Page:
Holy Goat Ranch

Posted by on Nov 12, 2008 in Travel | 4 Comments

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On Tuesday the 16th of October the Permaforest trust visited the Holy Goat Ranch intentional community in Dorroughby.

We were hosted by the beautiful and dynamic Graham Jordan. It was awesome to have a guided tour of the past 25 years of his Life’s work. His insight and understanding of his home showed us the potential fruits of living in harmony with ones environment. He is a natural fit for his stewarded landscape.


Graham has a strict policy on acceptable fruit tree behaviour. If a tree doesn’t flourish and fruit under its own initiative it is quickly removed and replaced with one that does. Managing a property with the particular characteristics of this one means that he doesn’t have the free time and energy to baby anything that doesn’t want to seize it’s chance at life.

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He used pioneering acacia’s and eucalyptus to establish the soil and recover it from paddock. After 10 years the acacia’s began to die off, falling over and damaging a lot of the fruit trees that he had planted around them. The eucalyptus were now getting too big, so he also removed the ones that he could but many still remain. However despite the difficult end transition, they succeed in their initial purpose. Life was returned to the soil and the animals to the ecology.

The site was changed.


The return of wallabies marked a new phase in the life of the orchards. Small pioneering shrubs that once were free to thrive like pigeon pea were now heavily browsed. The ground-cover under-story was now seeded to grasses and other green manures. Several introduced species went rampant, and now are his work to remove for example Dollarweed and wandering jew. This meant that he could also increase the amount of work done by machine, the ride-on mower replaced the hand scythe.

Just recently scrub turkeys have moved into their regrowth rainforest;

This meant another change. As well as having to fence vegetable gardens, they also need now to use only rough mulch around fruit trees so the turkeys don’t scratch it away to their giant compost piles of nests.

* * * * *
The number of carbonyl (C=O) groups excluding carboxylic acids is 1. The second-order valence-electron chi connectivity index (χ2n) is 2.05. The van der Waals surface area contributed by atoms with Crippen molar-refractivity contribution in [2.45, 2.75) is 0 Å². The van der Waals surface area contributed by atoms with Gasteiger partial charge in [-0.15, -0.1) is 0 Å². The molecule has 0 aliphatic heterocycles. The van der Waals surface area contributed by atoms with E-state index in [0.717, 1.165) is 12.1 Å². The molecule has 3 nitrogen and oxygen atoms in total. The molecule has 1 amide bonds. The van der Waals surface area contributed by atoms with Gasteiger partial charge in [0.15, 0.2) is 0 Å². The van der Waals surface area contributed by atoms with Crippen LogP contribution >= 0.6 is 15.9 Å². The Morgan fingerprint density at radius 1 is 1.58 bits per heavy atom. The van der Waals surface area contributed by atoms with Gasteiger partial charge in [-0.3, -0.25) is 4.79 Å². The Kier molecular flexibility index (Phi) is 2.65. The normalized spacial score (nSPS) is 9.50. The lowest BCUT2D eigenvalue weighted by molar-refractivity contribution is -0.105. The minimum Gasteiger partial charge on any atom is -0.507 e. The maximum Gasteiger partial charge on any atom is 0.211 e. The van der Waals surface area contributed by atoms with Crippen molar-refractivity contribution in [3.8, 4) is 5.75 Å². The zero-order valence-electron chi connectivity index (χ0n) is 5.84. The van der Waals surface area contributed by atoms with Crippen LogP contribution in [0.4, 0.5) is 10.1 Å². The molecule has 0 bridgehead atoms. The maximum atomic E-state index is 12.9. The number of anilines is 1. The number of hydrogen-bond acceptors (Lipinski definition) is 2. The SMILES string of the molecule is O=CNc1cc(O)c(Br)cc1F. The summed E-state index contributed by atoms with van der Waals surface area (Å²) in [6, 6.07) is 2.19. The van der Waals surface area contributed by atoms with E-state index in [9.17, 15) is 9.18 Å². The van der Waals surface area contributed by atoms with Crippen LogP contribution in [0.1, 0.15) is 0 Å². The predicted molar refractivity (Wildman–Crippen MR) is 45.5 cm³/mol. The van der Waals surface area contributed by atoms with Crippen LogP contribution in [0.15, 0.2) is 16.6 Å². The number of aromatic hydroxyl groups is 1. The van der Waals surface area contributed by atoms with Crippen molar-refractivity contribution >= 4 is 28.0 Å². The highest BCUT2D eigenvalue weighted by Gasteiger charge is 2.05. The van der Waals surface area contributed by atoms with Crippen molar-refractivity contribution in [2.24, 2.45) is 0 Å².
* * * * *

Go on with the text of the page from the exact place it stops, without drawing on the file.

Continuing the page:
The slope in some parts is incredible; but handbuilt stone steps; guiding around the massive fig tree roots mean we all make it to the house sites safely.


Graham spends 5 days of his week working in and around Lismore as a contract builder. He built most(all?) of the stunning structures on the community. The other two days he works on maintaining the community.

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Thankfully on a site like this; his other forte is rock retaining walls.

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It is an inspirational environment.

He is aware of the tripartite division of energy within systems. This concept is of a third going to metabolism, a third to maintenance and repair and a third for production, construction and expansion.


The community is spring fed, they also collect their rain water.


In exchange for his time we did several hours of Rainforest Regen on the south slope of the property.


Here is a view from where we are working across the valley to the north face.


We worked to clear privet, groundsel, kaffir and lantana to allow young seedlings dropped by birds some light to establish. This was the third sweep of this area.


At the end of it all; Graham took us to a private water fall for us to all have a swim and cool off.


Then we were free to hang around the lounge until we wanted to leave.


All of us from the trust would like to thank Graham and the Holy Goat Family for opening their doors to us and sharing the wealth they have built over the last 25 years of living here. It was an amazing experience.


  1. Emily
    November 28, 2008

    It’s wonderful to see Holy Goat on the web and looking beautiful. :) Twentyfive years of hard work, experimentation and learning. Congratulations!

  2. Susan Cannon
    February 6, 2009

    This is wonderful to read and great photos. Congrats on living your dream all these years, with so much toil but also fun along the way. So proud of you, Gra!

  3. Dalia
    August 26, 2009

    Hi there,
    An amazing location indeed, thank you for sharing!
    I am writing in order to hopefully contact Bridget. Bridget if i have the right location please contact me as i need to speak with you regarding your city property.

    Many thanks


  4. Marc Biddle
    March 11, 2010

    In 1990/91 I spent a couple of months as a young woofer (early 20s) at the HGR. it was a formative and inspiring episode in my life. I am extremely greatful to the folks there especially Graham I lived worked on the land there as well as a laborer for Graham under their careful and insightful wings. Now I have a family of my own and currently live back in Cornwall UK. But my memories of my time there are vivid (It was about the time of the Chaelundi Forest blockades. I spent a lot of time there too). Wow great times…. hmmm
    What I gained and have taken on is how good and effective a well run MO community in the right hands can be. inspiring stuff, and i believe it is the way forward for humanity- coexisting close to and as a caring part of the natural environment where we live. HGR is a great template and awesome blueprint for the future.
    I would love to get in touch with them again, any email or other contact methods (other than etheric)?
    Cheers Marc Biddle